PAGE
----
The Typing Of The Dead
House Of The Dead series, 2000
At first glance, this edutainment revamping of the rail-shooter House Of The Dead series might look like a candidate for the worst spin-off list, that is until one realizes that it was one of those games that not only tried to be bad, but succeeded in the process. With dated graphics and over-the-top voice acting, this action packed typing tutor combined campy B-grade horror with… well, typing. Perhaps falling into the ’either love it or hate it’ category , the sheer audacity of the concept was enough to keep it from sharing the same critical fate that Mario Teaches Typing received.
Unreal series. 1999
Another example of a spin-off whose popularity has outgrown its source, the Unreal Tournament series bears little resemblance to its ancestry beyond the graphics engine itself, which in turn has been used in countless other unrelated games. Abandoning the original Unreal’s single-player format and xenocentric storyline, Unreal Tournament was about one thing, and one thing only: multiplayer combat. Though nowadays the concept is no more innovative than streaming audio, it was relatively unheard of at the time to focus exclusively on multiplayer, with no campaign or storyline to speak of, but just lots and lots of maps and weapons. And armor. And power-ups. And modding tools. And… you get the idea.
Caesar series, 1999
Though part of a larger overarching series of Sierra games appropriately dubbed "The City Building Series", Pharaoh is nevertheless a spin-off of the original Caesar series of city building- and-management games, and was in fact built using the Caesar III game engine. While not as commercially successful as some of the previously mentioned spin-offs, Pharaoh and its expansion Cleopatra were well received by critics and fans alike. It in turn spawned spin-offs of its own, with less-than-stellar results, but I’m not going to hold that against it. Particularly since it also holds the distinction of being the only simulation game where strategy is based around not being eaten by a hippopotamus.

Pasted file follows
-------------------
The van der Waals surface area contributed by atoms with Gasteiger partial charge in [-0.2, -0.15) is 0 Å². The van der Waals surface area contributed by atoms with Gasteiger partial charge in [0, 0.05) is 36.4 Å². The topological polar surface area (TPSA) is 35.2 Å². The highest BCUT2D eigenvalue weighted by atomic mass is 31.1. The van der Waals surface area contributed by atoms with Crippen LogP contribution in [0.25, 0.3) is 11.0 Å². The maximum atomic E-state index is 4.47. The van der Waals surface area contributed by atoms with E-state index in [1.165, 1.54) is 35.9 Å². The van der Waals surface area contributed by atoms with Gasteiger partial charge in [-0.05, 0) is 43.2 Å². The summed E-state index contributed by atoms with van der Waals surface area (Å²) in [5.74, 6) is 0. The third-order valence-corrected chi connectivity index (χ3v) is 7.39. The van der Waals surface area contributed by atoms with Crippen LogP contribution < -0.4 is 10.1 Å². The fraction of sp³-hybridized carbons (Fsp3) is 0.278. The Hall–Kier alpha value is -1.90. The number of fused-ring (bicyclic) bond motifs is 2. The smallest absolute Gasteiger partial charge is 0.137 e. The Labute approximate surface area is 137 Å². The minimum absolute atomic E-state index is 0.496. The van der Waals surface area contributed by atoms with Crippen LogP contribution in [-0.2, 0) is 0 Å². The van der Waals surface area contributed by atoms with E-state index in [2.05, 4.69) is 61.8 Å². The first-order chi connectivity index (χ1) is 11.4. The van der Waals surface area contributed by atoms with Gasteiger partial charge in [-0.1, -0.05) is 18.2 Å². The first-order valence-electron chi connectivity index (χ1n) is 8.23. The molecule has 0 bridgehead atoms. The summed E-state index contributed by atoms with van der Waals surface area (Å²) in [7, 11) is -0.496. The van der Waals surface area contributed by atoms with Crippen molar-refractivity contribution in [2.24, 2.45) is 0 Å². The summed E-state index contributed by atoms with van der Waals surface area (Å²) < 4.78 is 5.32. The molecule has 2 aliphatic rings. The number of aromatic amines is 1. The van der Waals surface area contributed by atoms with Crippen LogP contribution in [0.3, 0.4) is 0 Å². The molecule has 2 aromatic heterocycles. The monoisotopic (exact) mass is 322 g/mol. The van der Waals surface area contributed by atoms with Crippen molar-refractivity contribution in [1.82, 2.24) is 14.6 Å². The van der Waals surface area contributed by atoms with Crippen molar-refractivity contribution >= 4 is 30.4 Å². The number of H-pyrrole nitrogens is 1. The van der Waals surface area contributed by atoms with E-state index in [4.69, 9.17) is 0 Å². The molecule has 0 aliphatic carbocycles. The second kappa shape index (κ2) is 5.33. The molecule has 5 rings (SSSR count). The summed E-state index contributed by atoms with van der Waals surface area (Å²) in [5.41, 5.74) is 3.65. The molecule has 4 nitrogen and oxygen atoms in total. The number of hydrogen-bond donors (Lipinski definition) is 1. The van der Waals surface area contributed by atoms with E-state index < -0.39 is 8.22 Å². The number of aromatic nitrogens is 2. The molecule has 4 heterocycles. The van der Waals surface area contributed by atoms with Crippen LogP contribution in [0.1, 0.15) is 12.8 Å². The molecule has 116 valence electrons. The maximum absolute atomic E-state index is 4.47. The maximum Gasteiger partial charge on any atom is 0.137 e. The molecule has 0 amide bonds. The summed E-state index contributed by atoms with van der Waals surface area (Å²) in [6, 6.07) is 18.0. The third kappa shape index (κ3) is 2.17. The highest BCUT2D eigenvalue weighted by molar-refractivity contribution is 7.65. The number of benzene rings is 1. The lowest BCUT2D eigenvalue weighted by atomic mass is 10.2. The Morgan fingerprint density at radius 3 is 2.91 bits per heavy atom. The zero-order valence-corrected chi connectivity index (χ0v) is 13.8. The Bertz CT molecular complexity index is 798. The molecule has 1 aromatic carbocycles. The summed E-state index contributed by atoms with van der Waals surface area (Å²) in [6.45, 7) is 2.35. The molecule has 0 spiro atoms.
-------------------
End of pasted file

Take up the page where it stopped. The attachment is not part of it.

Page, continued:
Heroes of Might & Magic
Might & Magic series, 1995
As part of that dying breed known as turn-based games, the Heroes of Might & Magic series is a relative unknown to the hardcore console crowd, as no version of its fantasy strategy has made its way to the consoles (though the third title was allegedly due to be ported to the Dreamcast.) Yet it has maintained a strong following among die-hard PC gamers, thanks largely to its tying-in to the long-running RPG series Might & Magic. Sadly, Heroes of Might & Magic hit on some rocky times in recent years, due in part to being shuffled from New World to 3DO before settling at Ubisoft, plus some unfortunate PR decisions that undoubtedly contributed to the fifth title’s negative reviews. However, recent rumors suggest that a sixth entry is coming soon for PC and console gamers alike, so there’s still hope (fingers bloody well crossed – Ed.).
Super Mario series, 1992
The Donkey Kong/Mario universe has been rife with spin-offs going as far back as the days of arcade. For instance, the Mario Bros. themselves are spin-offs of the original Donkey Kong – making it an entirely valid entry for this list, but I could have easily filled this entire list with nothing but Donkey Kong and/or Mario spin-offs – but that wouldn’t be much fun. So in the end, I went with Mario Kart, because it’s a shining example of a spin-off done right. One need only look at the numerous versions and ports it has spawned as evidence. It was so successful that others quickly attempted to follow suit with their own mascot-based racers, from Sega’s Sonic R to PlayStation’s Crash Team Racing. Sure, there may be better racing games than Mario Kart, but do they let you toss turtle shells at your opponents? I thought not.
This list could have gone on listing successful spin-offs, but instead in two weeks time the focus will shift to the opposite end of the spectrum, with the ten game spin-offs that gave their origins a bad name…